The holiday season brings many people together and is considered a time of celebration, but it’s worth remembering that it can also be a time of loss, grief, and introspection for many other people.

7 Ways to Practice Emotional Safety & Protect Our Mental Health During the Holidays

With lots of expectations to ‘bury the hatchet’ and unite during festive celebrations, people can feel judged, shamed, or guilted into things they might not necessarily like to do. This can lead to a lapse in personal boundaries and increased feelings of anxiety or depression.

Looking after our mental health during this time is not without its challenges, but there are some things we can do:

  1. Prepare yourself: When facing stressful experiences, it can feel easy to put off thinking about it, but this can lead to a spike in anxious feelings. Spend some time thinking and reflecting on what may come up that could cause you stress or anxiety. Start preparing yourself mentally in advance so you feel more capable when the situations arise.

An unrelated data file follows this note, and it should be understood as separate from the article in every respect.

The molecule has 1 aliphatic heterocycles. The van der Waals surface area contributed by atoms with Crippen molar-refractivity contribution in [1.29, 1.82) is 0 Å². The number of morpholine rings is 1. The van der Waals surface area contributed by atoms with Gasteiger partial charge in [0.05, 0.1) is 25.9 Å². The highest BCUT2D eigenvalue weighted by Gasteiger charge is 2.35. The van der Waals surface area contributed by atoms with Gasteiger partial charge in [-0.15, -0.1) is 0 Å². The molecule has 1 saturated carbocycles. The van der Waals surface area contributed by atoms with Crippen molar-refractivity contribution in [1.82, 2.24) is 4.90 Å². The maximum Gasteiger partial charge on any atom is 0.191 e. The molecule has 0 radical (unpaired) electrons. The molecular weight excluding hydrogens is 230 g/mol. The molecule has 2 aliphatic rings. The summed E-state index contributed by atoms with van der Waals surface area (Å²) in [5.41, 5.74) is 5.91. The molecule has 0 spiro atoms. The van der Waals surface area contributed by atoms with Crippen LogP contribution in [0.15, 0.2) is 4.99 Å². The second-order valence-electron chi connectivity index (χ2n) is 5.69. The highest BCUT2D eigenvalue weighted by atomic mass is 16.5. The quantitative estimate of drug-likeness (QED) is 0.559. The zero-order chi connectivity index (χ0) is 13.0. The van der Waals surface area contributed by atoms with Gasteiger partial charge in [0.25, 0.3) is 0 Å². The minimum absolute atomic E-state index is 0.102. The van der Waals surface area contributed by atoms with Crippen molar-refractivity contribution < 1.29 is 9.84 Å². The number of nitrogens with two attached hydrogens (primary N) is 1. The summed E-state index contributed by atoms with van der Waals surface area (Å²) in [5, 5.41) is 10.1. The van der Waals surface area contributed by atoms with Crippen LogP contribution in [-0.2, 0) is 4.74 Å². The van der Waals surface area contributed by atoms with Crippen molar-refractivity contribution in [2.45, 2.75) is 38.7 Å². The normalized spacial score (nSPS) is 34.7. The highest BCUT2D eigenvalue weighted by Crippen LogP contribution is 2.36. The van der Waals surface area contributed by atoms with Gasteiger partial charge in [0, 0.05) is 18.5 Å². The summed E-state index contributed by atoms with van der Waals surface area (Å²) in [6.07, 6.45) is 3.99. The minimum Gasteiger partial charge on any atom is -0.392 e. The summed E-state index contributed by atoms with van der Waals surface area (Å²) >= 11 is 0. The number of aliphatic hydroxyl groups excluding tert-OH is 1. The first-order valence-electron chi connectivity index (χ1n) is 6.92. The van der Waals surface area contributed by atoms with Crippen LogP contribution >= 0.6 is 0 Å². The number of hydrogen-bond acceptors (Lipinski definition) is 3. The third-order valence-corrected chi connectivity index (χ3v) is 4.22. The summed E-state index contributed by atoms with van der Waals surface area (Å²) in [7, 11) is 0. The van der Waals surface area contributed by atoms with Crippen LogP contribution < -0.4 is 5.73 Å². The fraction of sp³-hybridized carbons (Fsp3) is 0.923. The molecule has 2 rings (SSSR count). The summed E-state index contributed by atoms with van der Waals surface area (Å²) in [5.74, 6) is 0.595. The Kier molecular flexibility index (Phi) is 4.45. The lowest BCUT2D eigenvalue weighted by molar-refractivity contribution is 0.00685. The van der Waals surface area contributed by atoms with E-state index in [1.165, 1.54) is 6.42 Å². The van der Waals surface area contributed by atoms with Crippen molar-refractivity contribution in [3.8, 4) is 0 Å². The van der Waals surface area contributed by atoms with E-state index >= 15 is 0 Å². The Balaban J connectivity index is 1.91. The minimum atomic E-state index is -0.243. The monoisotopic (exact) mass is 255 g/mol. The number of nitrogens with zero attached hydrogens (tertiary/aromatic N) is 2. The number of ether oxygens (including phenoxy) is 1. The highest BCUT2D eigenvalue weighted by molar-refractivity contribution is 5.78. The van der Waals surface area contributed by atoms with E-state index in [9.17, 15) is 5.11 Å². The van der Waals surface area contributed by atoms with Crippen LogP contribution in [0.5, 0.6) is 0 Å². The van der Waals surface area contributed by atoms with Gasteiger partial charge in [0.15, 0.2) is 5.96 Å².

2. Reaffirm boundaries: This goes hand in hand with preparing yourself. Reflect on what your boundaries are around social events, family, and work-related events. If you’re unsure what these might look like, now is time to consider what you want. For example, certain family events may always leave you stressed, uncomfortable, or feeling worse about yourself. A boundary might be that you don’t attend this year, and you can start planning to keep this boundary in place, what you will say and how to handle your family’s response.
  3. Focus on a healthy support network: Think about who you have in your life that is a positive presence, and be sure to invest appropriate time with these people. Let them know if you find the holiday season a challenge and how they can help. This is especially important if you know that stressful occasions lead you to isolate. A strong support network is crucial for maintaining robust emotional and mental health.